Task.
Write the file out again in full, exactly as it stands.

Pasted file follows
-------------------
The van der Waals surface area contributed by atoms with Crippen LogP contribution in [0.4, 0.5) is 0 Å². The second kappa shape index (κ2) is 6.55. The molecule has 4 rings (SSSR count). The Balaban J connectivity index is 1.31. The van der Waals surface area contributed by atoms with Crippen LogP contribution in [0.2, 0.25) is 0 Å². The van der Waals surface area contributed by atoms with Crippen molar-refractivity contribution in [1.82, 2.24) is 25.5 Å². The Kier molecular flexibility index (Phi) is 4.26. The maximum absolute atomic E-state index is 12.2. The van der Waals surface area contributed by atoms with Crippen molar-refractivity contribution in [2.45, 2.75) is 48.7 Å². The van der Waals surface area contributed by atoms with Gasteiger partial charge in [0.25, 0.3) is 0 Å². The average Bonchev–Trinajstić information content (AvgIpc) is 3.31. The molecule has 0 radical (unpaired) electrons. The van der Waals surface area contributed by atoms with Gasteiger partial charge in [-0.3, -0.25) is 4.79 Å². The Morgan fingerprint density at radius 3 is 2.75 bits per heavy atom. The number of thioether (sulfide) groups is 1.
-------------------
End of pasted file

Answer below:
The van der Waals surface area contributed by atoms with Crippen LogP contribution in [0.4, 0.5) is 0 Å². The second kappa shape index (κ2) is 6.55. The molecule has 4 rings (SSSR count). The Balaban J connectivity index is 1.31. The van der Waals surface area contributed by atoms with Crippen LogP contribution in [0.2, 0.25) is 0 Å². The van der Waals surface area contributed by atoms with Crippen molar-refractivity contribution in [1.82, 2.24) is 25.5 Å². The Kier molecular flexibility index (Phi) is 4.26. The maximum absolute atomic E-state index is 12.2. The van der Waals surface area contributed by atoms with Crippen molar-refractivity contribution in [2.45, 2.75) is 48.7 Å². The van der Waals surface area contributed by atoms with Gasteiger partial charge in [0.25, 0.3) is 0 Å². The average Bonchev–Trinajstić information content (AvgIpc) is 3.31. The molecule has 0 radical (unpaired) electrons. The van der Waals surface area contributed by atoms with Gasteiger partial charge in [-0.3, -0.25) is 4.79 Å². The Morgan fingerprint density at radius 3 is 2.75 bits per heavy atom. The number of thioether (sulfide) groups is 1.